Although there were early musical ensembles, development was spasmodic. In the 1840s, a choral society and orchestra in Hobart performed European works and new compositions, and the Hobart Musical Union thrived from 1867 until the 1890s. Several organisations also began in the north, including the Launceston Orchestral Society, established in 1888 (which, apart from a lengthy post-war hiatus, operated until the 1990s). Music played an important part in the Tasmanian International Exhibition of 1894–95 when, for the first time, a symphony orchestra of 42 professional musicians from Sydney and Melbourne, augmented by the best local amateurs, performed the works of Beethoven, Haydn, Mozart, Schubert and Schumann. However, after the final concert the choir and orchestra disbanded.
String teacher J Glanville Bishop, the focus of orchestral activity in the early 1900s, became conductor of the Hobart Orchestral Society when it was founded in 1923. Orchestras were affected when silent movies were superseded by 'talkies' from 1927, but a small orchestra was established by Ted McCann for Hobart's new radio station, 7ZL. The Australian Broadcasting Commission took over the station in 1932, and in 1936 the ABC Tasmanian Studio Orchestra of eleven players was formed to broadcast live radio programmes, under the baton of Clive Douglas. The Hobart Orchestral Society and the ABC's studio players merged to become the Hobart Symphony Orchestra, which presented its first concert in 1939 with conductor Douglas and pianist Jessie Wakefield (later Luckman).
This grouping formed the core of the Tasmanian Symphony Orchestra (TSO), a permanent professional orchestra established in 1948 through a partnership between the state government, Hobart and Launceston city councils and the ABC. Broadcast live nationally, the gala opening concert at Hobart's City Hall was conducted by Joseph Post and featured Tasmanian-born pianist Eileen Joyce as soloist. But the City Hall was an inappropriate venue: winter audiences needed blankets and hot water bottles, and traffic noise disturbed performances. In 1973 the TSO became the first ABC orchestra with its own studio and orchestra hall when it moved to a converted cinema, the Odeon. It relocated, in 2000, to purpose-built premises at the Federation Concert Hall. The orchestra's development has been shaped by a series of conductors commencing with Kenneth Murison Bourn and since 2003, Sebastian Lang-Lessing.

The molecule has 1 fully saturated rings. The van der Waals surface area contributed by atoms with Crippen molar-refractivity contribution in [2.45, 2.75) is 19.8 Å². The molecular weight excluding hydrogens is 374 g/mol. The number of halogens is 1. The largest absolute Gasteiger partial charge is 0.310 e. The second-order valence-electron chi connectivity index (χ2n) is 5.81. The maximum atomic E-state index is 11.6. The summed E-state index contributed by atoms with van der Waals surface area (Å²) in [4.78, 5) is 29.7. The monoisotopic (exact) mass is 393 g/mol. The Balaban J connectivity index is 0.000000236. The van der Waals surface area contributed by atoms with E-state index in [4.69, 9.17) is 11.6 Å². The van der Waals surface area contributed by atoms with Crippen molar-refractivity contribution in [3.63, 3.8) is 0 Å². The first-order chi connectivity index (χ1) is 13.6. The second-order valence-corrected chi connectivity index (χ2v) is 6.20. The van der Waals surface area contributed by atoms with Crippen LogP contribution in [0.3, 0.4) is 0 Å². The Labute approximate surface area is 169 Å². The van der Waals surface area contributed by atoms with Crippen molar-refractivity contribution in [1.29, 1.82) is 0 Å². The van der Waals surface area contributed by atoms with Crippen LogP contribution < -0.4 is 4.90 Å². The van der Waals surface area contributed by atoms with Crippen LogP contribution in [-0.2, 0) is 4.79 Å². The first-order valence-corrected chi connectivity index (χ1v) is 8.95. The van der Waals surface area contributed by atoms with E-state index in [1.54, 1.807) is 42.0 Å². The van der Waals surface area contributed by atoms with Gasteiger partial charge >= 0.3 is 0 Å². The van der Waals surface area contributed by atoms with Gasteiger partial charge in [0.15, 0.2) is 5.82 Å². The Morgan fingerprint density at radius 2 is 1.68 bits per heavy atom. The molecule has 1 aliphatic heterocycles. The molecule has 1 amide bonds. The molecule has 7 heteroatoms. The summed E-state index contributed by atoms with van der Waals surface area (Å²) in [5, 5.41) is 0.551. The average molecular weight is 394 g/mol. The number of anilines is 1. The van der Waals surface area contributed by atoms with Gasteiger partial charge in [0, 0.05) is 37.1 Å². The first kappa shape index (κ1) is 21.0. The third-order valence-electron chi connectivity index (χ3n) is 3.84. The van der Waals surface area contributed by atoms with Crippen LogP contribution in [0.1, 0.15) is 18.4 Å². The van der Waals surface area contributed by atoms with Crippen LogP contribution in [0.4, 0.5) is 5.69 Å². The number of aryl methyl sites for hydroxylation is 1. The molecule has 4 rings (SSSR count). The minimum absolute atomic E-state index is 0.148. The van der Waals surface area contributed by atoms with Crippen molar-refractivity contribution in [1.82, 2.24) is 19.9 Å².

Acknowledged as a Tasmanian icon, the TSO has a strong local profile through its annual subscription series and community recitals, and performs nationally and internationally. Beginning with radio broadcasts, the orchestra has extended into video clips, film and television soundtracks and CD recordings. It has an enviable reputation as one of the world's great small orchestras and is noted for innovation and flexibility.
The Hobart Amateur Orchestra was formed in 1974, and became the Derwent Symphony Orchestra when Martin Jarvis took over as conductor in 1981. Other orchestras include the Tasmanian Youth Orchestra (1965) and the Conservatorium Symphony Orchestra. In Launceston, St Cecilia's School of Music has five orchestras, and there are also the Chamber Orchestra, Sonore String Orchestra, and the Da Capo String Orchestra.
Further reading: W Bebbington (ed), The Oxford companion to Australian music, Melbourne, 1997; J Edwards, A report on the Tasmanian Symphony Orchestra, Hobart, 1980; J Luckman, 'A Tasmanian life', THRAPP 46/1, 1999; Tasmanian Symphony Orchestra, Fifty years of the Tasmanian Symphony Orchestra, Hobart, 1998; Music file, Launceston Library.